Race, Ethnicity, and Self-Reported Hypertension

Analysis of Data from the National Health Interview Survey, 1997-2005

In this study, the author estimated the association between race and self-reported hypertension among Hispanics and non-Hispanics and determined whether this association was stronger among non-Hispanics. Using data from the 1997–2005 National Health Interview Survey, the study used logistic regression to estimate the strength of the association between race/ethnicity and self-reported hypertension among U.S. adults. The overall prevalence of self-reported hypertension was 24.5 percent, with lower prevalence among Hispanics (16.7%) than among non-Hispanics (25.2%). African Americans, regardless of ethnicity, had the highest prevalence. Compared with non-Hispanic Whites, non-Hispanic Blacks had 48 percent greater odds of reporting hypertension; Hispanic Whites had 23 percent lower odds. There was no difference in the strength of the association between race and self-reported hypertension observed among non-Hispanics and among Hispanics.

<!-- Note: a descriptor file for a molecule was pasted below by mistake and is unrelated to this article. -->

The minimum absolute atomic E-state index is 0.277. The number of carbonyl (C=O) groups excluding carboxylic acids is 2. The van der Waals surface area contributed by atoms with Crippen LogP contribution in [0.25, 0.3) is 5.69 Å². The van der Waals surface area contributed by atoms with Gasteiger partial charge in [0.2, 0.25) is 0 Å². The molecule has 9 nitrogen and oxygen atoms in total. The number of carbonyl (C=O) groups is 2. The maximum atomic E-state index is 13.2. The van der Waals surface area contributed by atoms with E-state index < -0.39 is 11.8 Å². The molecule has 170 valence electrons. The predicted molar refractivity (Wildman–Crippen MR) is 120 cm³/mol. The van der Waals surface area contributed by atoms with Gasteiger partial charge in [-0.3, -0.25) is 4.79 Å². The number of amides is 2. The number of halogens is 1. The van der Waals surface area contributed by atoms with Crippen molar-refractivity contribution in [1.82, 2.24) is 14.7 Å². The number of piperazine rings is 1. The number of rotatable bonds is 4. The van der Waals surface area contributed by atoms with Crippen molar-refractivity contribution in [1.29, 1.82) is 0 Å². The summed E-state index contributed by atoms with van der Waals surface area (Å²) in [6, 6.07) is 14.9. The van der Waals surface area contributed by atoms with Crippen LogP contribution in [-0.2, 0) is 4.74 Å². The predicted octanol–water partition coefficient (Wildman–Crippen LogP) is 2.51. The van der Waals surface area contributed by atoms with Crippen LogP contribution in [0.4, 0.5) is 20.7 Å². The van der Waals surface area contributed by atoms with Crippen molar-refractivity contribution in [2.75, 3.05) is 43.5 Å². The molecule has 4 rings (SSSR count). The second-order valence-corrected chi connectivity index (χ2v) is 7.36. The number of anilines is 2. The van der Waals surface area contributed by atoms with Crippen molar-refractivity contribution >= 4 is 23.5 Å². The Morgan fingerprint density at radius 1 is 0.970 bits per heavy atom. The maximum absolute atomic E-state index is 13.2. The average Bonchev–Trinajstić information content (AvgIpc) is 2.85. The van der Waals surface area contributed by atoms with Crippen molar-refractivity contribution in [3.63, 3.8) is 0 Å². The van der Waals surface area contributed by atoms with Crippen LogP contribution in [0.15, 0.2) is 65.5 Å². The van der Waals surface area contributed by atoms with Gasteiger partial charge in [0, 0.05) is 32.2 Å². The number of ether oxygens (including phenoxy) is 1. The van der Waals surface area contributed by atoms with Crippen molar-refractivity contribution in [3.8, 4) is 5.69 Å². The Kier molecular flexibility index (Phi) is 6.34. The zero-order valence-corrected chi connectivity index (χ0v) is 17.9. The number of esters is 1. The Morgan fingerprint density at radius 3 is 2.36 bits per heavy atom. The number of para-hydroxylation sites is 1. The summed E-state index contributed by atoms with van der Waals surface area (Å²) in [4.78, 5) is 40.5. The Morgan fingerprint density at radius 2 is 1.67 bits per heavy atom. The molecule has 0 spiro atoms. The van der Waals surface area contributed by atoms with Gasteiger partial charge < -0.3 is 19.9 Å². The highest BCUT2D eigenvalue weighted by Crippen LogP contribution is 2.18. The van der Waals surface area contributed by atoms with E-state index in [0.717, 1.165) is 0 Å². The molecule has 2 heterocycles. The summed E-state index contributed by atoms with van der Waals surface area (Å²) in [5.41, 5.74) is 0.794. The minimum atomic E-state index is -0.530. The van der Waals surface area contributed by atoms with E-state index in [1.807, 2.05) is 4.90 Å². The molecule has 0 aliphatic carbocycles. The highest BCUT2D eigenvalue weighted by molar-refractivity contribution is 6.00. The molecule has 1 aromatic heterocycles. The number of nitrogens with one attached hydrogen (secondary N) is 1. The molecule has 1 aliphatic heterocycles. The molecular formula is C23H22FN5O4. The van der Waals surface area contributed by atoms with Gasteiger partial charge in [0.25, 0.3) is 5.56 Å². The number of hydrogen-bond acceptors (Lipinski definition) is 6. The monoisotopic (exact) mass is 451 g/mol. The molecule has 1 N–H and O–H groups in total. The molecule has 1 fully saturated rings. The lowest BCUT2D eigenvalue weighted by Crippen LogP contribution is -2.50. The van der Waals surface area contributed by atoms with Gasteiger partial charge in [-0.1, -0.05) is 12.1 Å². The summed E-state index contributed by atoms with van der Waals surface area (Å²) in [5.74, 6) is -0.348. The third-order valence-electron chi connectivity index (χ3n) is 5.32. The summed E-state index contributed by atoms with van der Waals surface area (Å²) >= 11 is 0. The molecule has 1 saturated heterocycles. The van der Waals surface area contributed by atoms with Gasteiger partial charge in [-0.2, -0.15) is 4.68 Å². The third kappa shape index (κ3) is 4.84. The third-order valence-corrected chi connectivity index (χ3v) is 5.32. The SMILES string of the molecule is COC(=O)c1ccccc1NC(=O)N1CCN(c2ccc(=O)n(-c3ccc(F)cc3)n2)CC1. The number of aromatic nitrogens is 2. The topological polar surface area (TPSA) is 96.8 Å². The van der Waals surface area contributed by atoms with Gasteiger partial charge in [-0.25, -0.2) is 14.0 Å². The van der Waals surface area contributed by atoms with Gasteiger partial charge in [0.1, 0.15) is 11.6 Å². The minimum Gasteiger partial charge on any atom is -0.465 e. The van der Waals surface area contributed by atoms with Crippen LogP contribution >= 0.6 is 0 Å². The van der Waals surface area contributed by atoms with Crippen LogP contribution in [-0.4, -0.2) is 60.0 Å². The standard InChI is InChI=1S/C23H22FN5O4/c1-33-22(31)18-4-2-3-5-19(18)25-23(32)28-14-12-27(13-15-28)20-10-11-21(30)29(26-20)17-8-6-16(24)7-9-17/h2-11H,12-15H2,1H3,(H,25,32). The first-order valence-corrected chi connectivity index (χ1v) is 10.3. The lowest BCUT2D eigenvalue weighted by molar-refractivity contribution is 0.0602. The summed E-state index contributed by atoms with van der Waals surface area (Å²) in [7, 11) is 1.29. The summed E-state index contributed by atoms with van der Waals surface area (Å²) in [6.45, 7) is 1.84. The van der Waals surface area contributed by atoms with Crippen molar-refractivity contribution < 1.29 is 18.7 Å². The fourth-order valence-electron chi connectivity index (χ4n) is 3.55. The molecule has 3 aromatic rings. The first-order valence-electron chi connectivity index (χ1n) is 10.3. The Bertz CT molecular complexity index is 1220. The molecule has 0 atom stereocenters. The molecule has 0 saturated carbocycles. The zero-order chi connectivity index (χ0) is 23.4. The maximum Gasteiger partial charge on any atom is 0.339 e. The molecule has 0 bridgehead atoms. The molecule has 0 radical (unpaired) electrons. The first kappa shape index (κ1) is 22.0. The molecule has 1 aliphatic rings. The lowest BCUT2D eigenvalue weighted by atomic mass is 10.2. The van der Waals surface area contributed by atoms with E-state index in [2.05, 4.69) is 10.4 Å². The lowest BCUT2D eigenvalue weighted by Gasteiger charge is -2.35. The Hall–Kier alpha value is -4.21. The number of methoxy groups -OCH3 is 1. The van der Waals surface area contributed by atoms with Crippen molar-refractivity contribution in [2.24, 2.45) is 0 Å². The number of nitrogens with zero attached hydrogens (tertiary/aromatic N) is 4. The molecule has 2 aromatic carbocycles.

The author concluded that previously reported hypertension advantage of Hispanics holds for Hispanic Whites only. As Hispanics continue their rapid growth in the United States, race may have important implications on their disease burden, because most U.S. health disparities are driven by race and its socially patterned experiences.